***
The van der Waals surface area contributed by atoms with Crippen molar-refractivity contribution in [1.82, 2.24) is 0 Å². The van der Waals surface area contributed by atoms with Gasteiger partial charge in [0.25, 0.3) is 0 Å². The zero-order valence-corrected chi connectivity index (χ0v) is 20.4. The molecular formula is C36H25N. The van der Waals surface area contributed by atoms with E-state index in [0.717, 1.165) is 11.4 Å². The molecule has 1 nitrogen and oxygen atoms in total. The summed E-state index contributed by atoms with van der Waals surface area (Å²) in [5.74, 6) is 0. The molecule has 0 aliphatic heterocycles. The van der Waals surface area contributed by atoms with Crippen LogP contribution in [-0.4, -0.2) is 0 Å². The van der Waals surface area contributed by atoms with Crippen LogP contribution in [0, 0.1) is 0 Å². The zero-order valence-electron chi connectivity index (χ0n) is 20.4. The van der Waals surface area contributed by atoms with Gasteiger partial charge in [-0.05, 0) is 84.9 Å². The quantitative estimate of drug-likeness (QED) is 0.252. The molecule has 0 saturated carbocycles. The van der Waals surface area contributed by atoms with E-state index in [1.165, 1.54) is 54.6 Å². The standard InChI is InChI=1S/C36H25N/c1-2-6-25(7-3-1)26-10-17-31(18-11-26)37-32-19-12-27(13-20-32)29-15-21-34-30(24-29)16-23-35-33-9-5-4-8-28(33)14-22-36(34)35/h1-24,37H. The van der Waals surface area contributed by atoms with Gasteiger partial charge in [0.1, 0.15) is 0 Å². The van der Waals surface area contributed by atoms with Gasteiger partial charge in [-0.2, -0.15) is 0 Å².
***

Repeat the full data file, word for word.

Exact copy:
The van der Waals surface area contributed by atoms with Crippen molar-refractivity contribution in [1.82, 2.24) is 0 Å². The van der Waals surface area contributed by atoms with Gasteiger partial charge in [0.25, 0.3) is 0 Å². The zero-order valence-corrected chi connectivity index (χ0v) is 20.4. The molecular formula is C36H25N. The van der Waals surface area contributed by atoms with E-state index in [0.717, 1.165) is 11.4 Å². The molecule has 1 nitrogen and oxygen atoms in total. The summed E-state index contributed by atoms with van der Waals surface area (Å²) in [5.74, 6) is 0. The molecule has 0 aliphatic heterocycles. The van der Waals surface area contributed by atoms with Crippen LogP contribution in [-0.4, -0.2) is 0 Å². The van der Waals surface area contributed by atoms with Crippen LogP contribution in [0, 0.1) is 0 Å². The zero-order valence-electron chi connectivity index (χ0n) is 20.4. The van der Waals surface area contributed by atoms with Gasteiger partial charge in [-0.05, 0) is 84.9 Å². The quantitative estimate of drug-likeness (QED) is 0.252. The molecule has 0 saturated carbocycles. The van der Waals surface area contributed by atoms with E-state index in [1.165, 1.54) is 54.6 Å². The standard InChI is InChI=1S/C36H25N/c1-2-6-25(7-3-1)26-10-17-31(18-11-26)37-32-19-12-27(13-20-32)29-15-21-34-30(24-29)16-23-35-33-9-5-4-8-28(33)14-22-36(34)35/h1-24,37H. The van der Waals surface area contributed by atoms with Gasteiger partial charge in [0.1, 0.15) is 0 Å². The van der Waals surface area contributed by atoms with Gasteiger partial charge in [-0.2, -0.15) is 0 Å².